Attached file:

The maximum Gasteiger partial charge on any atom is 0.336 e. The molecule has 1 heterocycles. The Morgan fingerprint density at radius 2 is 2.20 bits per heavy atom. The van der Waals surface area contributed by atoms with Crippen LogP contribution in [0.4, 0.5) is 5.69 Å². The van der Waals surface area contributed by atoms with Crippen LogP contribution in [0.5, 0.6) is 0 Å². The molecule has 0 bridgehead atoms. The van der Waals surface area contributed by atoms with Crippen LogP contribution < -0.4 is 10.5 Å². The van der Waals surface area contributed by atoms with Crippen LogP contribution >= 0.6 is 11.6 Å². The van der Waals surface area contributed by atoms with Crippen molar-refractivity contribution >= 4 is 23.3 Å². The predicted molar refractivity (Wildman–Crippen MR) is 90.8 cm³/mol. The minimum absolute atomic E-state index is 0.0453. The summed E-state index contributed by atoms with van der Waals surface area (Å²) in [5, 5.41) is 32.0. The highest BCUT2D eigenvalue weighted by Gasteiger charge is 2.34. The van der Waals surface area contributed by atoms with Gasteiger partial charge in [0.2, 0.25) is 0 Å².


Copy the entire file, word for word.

The maximum Gasteiger partial charge on any atom is 0.336 e. The molecule has 1 heterocycles. The Morgan fingerprint density at radius 2 is 2.20 bits per heavy atom. The van der Waals surface area contributed by atoms with Crippen LogP contribution in [0.4, 0.5) is 5.69 Å². The van der Waals surface area contributed by atoms with Crippen LogP contribution in [0.5, 0.6) is 0 Å². The molecule has 0 bridgehead atoms. The van der Waals surface area contributed by atoms with Crippen LogP contribution < -0.4 is 10.5 Å². The van der Waals surface area contributed by atoms with Crippen LogP contribution >= 0.6 is 11.6 Å². The van der Waals surface area contributed by atoms with Crippen molar-refractivity contribution >= 4 is 23.3 Å². The predicted molar refractivity (Wildman–Crippen MR) is 90.8 cm³/mol. The minimum absolute atomic E-state index is 0.0453. The summed E-state index contributed by atoms with van der Waals surface area (Å²) in [5, 5.41) is 32.0. The highest BCUT2D eigenvalue weighted by Gasteiger charge is 2.34. The van der Waals surface area contributed by atoms with Gasteiger partial charge in [0.2, 0.25) is 0 Å².